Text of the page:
The data shown below were collected from the profiles of 20 tweeters who shared this research output. Click here to find out more about how the information was compiled.

Mendeley readers

The data shown below were compiled from readership statistics for 81 Mendeley readers of this research output. Click here to see the associated Mendeley record.

Geographical breakdown

Country Count As %
Unknown 81 100%

Demographic breakdown

Readers by professional status Count As %
Researcher 14 17%
Student > Bachelor 13 16%
Student > Master 10 12%
Student > Ph. D. Student 6 7%
Student > Postgraduate 4 5%
Other 14 17%
Unknown 20 25%
Readers by discipline Count As %
Medicine and Dentistry 21 26%
Nursing and Health Professions 13 16%
Social Sciences 4 5%
Decision Sciences 3 4%
Arts and Humanities 2 2%
Other 9 11%
Unknown 29 36%

Attention Score in Context

This research output has an Altmetric Attention Score of 28. This is our high-level measure of the quality and quantity of online attention that it has received. This Attention Score, as well as the ranking and number of research outputs shown below, was calculated when the research output was last mentioned on 29 July 2020.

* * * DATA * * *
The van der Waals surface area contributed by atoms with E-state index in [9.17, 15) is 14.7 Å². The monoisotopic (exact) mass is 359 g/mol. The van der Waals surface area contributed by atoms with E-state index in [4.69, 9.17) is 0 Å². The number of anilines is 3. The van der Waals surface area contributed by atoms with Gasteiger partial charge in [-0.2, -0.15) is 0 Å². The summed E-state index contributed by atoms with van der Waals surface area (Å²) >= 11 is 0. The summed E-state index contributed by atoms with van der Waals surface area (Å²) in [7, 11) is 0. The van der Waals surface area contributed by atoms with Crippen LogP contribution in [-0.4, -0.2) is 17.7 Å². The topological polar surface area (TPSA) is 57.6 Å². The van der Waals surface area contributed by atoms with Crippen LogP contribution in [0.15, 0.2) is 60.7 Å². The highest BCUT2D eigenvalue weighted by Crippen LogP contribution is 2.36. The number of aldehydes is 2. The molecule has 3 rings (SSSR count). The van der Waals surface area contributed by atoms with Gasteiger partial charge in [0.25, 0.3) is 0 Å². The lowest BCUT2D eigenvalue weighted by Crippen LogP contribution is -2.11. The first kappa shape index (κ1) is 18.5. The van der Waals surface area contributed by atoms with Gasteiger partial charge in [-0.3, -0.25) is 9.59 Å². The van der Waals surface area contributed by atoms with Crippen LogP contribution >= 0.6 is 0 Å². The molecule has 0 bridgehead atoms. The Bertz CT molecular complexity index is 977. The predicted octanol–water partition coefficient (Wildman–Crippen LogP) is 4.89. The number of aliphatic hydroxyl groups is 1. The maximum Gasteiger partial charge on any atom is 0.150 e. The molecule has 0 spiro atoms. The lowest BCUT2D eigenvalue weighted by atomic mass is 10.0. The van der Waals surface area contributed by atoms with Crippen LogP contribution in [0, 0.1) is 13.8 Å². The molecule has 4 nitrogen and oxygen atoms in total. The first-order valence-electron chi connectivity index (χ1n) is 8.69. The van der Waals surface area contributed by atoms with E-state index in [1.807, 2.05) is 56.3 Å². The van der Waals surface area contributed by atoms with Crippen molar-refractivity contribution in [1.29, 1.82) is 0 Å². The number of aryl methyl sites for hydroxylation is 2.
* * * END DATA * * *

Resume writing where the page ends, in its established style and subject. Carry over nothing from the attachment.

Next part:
All research outputs
#741,575
of 15,743,853 outputs
Outputs from Cochrane database of systematic reviews
#2,054
of 11,275 outputs
Outputs of similar age
#20,608
of 261,838 outputs
Outputs of similar age from Cochrane database of systematic reviews
#11
of 39 outputs
Altmetric has tracked 15,743,853 research outputs across all sources so far. Compared to these this one has done particularly well and is in the 95th percentile: it's in the top 5% of all research outputs ever tracked by Altmetric.
So far Altmetric has tracked 11,275 research outputs from this source. They typically receive a lot more attention than average, with a mean Attention Score of 23.4. This one has done well, scoring higher than 81% of its peers.
Older research outputs will score higher simply because they've had more time to accumulate mentions. To account for age we can compare this Altmetric Attention Score to the 261,838 tracked outputs that were published within six weeks on either side of this one in any source. This one has done particularly well, scoring higher than 92% of its contemporaries.
We're also able to compare this research output to 39 others from the same source and published within six weeks on either side of this one. This one has gotten more attention than average, scoring higher than 71% of its contemporaries.